The objective of this study was to examine the effects of people’s prior choice making on their weights of decision attributes. According to theories on post-decision processes, preferences are likely to be reconstructed in line with a preceding choice. The present study hypothesized that preferences are constructed so that superior (inferior) attributes of a chosen alternative are weighted higher (lower) than before. This hypothesis was tested in a field survey of university students in Japan. The data supported the hypothesis that the weights of the superior (inferior) attributes of the chosen alternative increased (decreased) as time passed since the decision was made. This result suggests the validity of the causal relationship in which choice shapes preference, which is the reverse of what is generally assumed in decision research.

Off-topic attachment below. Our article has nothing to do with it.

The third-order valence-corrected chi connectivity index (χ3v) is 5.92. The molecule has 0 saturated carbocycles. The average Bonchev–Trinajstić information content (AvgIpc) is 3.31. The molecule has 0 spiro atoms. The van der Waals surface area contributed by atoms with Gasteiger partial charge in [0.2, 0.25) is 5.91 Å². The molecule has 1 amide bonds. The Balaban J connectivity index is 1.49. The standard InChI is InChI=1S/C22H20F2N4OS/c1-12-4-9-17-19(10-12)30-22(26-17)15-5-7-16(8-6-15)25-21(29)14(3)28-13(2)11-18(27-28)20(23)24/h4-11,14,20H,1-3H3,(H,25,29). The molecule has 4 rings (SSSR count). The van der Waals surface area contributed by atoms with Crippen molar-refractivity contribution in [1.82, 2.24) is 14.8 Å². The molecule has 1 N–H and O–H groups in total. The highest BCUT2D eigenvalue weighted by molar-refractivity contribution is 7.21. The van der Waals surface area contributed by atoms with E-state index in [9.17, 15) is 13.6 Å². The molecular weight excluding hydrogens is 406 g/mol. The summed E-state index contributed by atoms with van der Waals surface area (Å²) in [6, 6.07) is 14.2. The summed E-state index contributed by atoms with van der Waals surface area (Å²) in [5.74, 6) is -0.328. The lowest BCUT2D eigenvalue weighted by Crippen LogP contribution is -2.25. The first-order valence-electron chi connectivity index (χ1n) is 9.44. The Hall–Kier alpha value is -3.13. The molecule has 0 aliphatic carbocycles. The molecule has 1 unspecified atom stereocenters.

ASJC Scopus subject areas